Vodafone’s German footprint comes in significantly smaller than DFMG’, with around 19,000 sites. It also brings fewer commercial relationships to the table, with a tenancy ratio on controlled sites of 1:1.2, against DFMG’s 1:2.3 (at 30 June 2019).

DT will also be keen not to complicate or taint long-held, regional-level plans for a tower spin‑off and/or strategic partnership. The Group Development division has been leading exploration of DT’s options and has now absorbed tower businesses in Germany (DFMG) and the Netherlands (T‑Mobile Infra) within a new unit called GD Towers, with a view to some form of transformational refresh (DeutscheTelekomwatch, #83 and passim).

Europa Towers plan still on

European infrastructure group Cellnex Telecom — senior partner of DT in the Swiss Towers infrastructure venture in Switzerland — remains a prominent candidate to team up (or meld) with DT.

Höttges was noticeably flattering towards the Spanish business at Morgan Stanley’s recent European TMT Conference, calling it an industry “lighthouse”. He also reiterated that DT was “open for discussions” regarding a tie‑up with an infrastructure player like Cellnex, saying he was “not in the mood for just selling” the Group’s tower assets, to raise cash.

In turn, Cellnex CEO Tobias Martinez told Reuters that the provider and DT “have a very good relationship, which has become one of trust during the years in which we have been partners in Switzerland”.

Over in Netherlands, KPN open to tower-sharing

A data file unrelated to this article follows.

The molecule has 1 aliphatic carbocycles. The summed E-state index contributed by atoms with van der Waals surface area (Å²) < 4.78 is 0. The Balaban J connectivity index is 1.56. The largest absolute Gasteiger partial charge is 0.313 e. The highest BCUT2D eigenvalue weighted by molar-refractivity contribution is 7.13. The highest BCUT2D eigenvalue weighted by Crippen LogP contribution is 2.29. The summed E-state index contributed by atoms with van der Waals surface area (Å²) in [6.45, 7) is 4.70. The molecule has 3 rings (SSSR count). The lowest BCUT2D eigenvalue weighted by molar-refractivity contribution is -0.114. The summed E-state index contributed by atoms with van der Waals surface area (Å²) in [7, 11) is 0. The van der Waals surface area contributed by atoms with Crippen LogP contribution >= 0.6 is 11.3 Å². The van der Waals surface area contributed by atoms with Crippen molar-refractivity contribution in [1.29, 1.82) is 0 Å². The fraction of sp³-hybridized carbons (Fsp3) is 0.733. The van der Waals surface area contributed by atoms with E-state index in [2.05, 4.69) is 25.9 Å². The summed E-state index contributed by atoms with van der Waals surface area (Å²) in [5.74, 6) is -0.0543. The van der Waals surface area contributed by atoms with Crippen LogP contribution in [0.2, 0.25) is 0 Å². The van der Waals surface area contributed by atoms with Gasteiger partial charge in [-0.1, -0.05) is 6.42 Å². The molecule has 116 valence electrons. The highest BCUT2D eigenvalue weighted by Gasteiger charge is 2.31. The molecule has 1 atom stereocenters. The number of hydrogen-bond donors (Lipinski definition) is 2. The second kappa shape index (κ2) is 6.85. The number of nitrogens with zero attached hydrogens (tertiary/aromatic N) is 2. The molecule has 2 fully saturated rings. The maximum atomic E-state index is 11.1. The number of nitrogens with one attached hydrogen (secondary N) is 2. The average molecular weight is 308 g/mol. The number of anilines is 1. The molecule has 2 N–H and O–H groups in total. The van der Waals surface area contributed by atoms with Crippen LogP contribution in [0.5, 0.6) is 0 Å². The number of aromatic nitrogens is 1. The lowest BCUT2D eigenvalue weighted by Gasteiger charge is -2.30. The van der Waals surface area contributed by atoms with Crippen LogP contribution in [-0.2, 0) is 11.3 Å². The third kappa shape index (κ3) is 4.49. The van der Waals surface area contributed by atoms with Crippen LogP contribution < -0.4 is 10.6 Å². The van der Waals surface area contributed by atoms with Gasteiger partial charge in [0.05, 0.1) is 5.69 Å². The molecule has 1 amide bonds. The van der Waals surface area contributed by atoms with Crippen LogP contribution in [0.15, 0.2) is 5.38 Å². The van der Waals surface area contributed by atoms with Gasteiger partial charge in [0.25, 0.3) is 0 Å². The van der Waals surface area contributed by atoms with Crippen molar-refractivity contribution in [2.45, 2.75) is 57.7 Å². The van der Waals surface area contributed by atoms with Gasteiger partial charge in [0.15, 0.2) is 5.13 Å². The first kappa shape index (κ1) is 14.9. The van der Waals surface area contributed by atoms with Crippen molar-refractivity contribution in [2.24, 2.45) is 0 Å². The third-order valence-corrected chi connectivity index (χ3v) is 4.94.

Another market where network-sharing discussions appear to be bubbling away, and where both DT and Vodafone are present, is the Netherlands.

In October 2019, T‑Mobile Netherlands (TMNL) incumbent rival KPN signalled that it could be open to collaborating with the NatCo or Vodafone and Liberty Global joint venture VodafoneZiggo, in order to support 5G network rollout to more remote parts of the Netherlands. Jan Cornelius de Jager, CFO at KPN, said that, “if it would ever be needed to go deeper in the country with more sites, then I think it will be wise to combine forces there”.

De Jager pointed out that KPN, TMNL, and VodafoneZiggo are already building a multi‑operator mobile network at Amsterdam Airport Schiphol, for example (DeutscheTelekomwatch, #77). “So, if it’s interesting for us and if it’s leading to efficiency, I would not be against it”, he added. Vodafone has previously indicated it is “assessing tower opportunities” in the Netherlands, as part of the broader tower reorganisation programme.

Discussions over infrastructure-sharing options will be playing into wider debate over the pricing and terms of 5G‑friendly frequency rights, which are coming up for liberalisation in the Netherlands during the coming weeks and months.

In June 2019, the Dutch government announced intent to auction off concessions in the 700MHz, 1400MHz, and 2.1GHz frequency bands “at the end of 2019/beginning of 2020”. An auction of airwaves at 3.5GHz, considered by the European Commission as a “pioneering band” for 5G, is slated for the “end of 2021/beginning of 2022”. The country’s operators have complained about what they see as unnecessary delays in awarding new licence concessions, particularly in the key 3.5GHz frequency band.